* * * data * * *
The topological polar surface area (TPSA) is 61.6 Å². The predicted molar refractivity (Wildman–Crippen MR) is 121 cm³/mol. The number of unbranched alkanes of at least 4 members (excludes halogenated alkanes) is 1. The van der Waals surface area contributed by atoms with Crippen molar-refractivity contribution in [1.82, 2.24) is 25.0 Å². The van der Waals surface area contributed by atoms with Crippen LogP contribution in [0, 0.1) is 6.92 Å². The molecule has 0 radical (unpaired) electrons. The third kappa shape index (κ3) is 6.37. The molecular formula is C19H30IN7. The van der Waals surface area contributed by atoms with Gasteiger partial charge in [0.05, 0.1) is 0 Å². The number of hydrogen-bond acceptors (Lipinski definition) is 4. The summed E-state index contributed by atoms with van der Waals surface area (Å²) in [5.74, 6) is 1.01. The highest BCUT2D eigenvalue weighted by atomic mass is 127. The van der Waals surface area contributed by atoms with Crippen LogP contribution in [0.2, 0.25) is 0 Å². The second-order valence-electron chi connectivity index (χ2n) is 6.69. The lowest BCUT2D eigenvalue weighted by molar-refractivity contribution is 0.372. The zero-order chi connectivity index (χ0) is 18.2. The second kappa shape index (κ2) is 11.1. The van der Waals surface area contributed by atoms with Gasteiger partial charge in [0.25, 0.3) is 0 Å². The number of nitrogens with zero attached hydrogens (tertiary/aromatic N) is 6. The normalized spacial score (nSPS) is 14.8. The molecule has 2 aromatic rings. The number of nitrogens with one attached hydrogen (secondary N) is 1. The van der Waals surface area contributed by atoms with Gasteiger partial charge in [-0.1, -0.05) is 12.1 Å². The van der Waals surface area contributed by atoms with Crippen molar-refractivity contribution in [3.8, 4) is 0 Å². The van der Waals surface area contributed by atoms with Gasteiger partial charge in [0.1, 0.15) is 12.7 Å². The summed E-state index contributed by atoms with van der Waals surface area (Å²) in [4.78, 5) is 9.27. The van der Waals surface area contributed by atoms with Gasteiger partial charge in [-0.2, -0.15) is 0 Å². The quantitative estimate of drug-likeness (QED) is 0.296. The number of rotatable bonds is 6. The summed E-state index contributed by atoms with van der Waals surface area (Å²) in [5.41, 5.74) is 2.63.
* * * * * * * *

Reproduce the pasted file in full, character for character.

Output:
The topological polar surface area (TPSA) is 61.6 Å². The predicted molar refractivity (Wildman–Crippen MR) is 121 cm³/mol. The number of unbranched alkanes of at least 4 members (excludes halogenated alkanes) is 1. The van der Waals surface area contributed by atoms with Crippen molar-refractivity contribution in [1.82, 2.24) is 25.0 Å². The van der Waals surface area contributed by atoms with Crippen LogP contribution in [0, 0.1) is 6.92 Å². The molecule has 0 radical (unpaired) electrons. The third kappa shape index (κ3) is 6.37. The molecular formula is C19H30IN7. The van der Waals surface area contributed by atoms with Gasteiger partial charge in [0.05, 0.1) is 0 Å². The number of hydrogen-bond acceptors (Lipinski definition) is 4. The summed E-state index contributed by atoms with van der Waals surface area (Å²) in [5.74, 6) is 1.01. The highest BCUT2D eigenvalue weighted by atomic mass is 127. The van der Waals surface area contributed by atoms with Crippen LogP contribution in [0.2, 0.25) is 0 Å². The second-order valence-electron chi connectivity index (χ2n) is 6.69. The lowest BCUT2D eigenvalue weighted by molar-refractivity contribution is 0.372. The zero-order chi connectivity index (χ0) is 18.2. The second kappa shape index (κ2) is 11.1. The van der Waals surface area contributed by atoms with Gasteiger partial charge in [0.25, 0.3) is 0 Å². The number of nitrogens with zero attached hydrogens (tertiary/aromatic N) is 6. The normalized spacial score (nSPS) is 14.8. The molecule has 2 aromatic rings. The number of nitrogens with one attached hydrogen (secondary N) is 1. The van der Waals surface area contributed by atoms with Gasteiger partial charge in [-0.1, -0.05) is 12.1 Å². The van der Waals surface area contributed by atoms with Crippen molar-refractivity contribution in [3.8, 4) is 0 Å². The van der Waals surface area contributed by atoms with Gasteiger partial charge in [0.1, 0.15) is 12.7 Å². The summed E-state index contributed by atoms with van der Waals surface area (Å²) in [4.78, 5) is 9.27. The van der Waals surface area contributed by atoms with Gasteiger partial charge in [-0.2, -0.15) is 0 Å². The quantitative estimate of drug-likeness (QED) is 0.296. The number of rotatable bonds is 6. The summed E-state index contributed by atoms with van der Waals surface area (Å²) in [5.41, 5.74) is 2.63.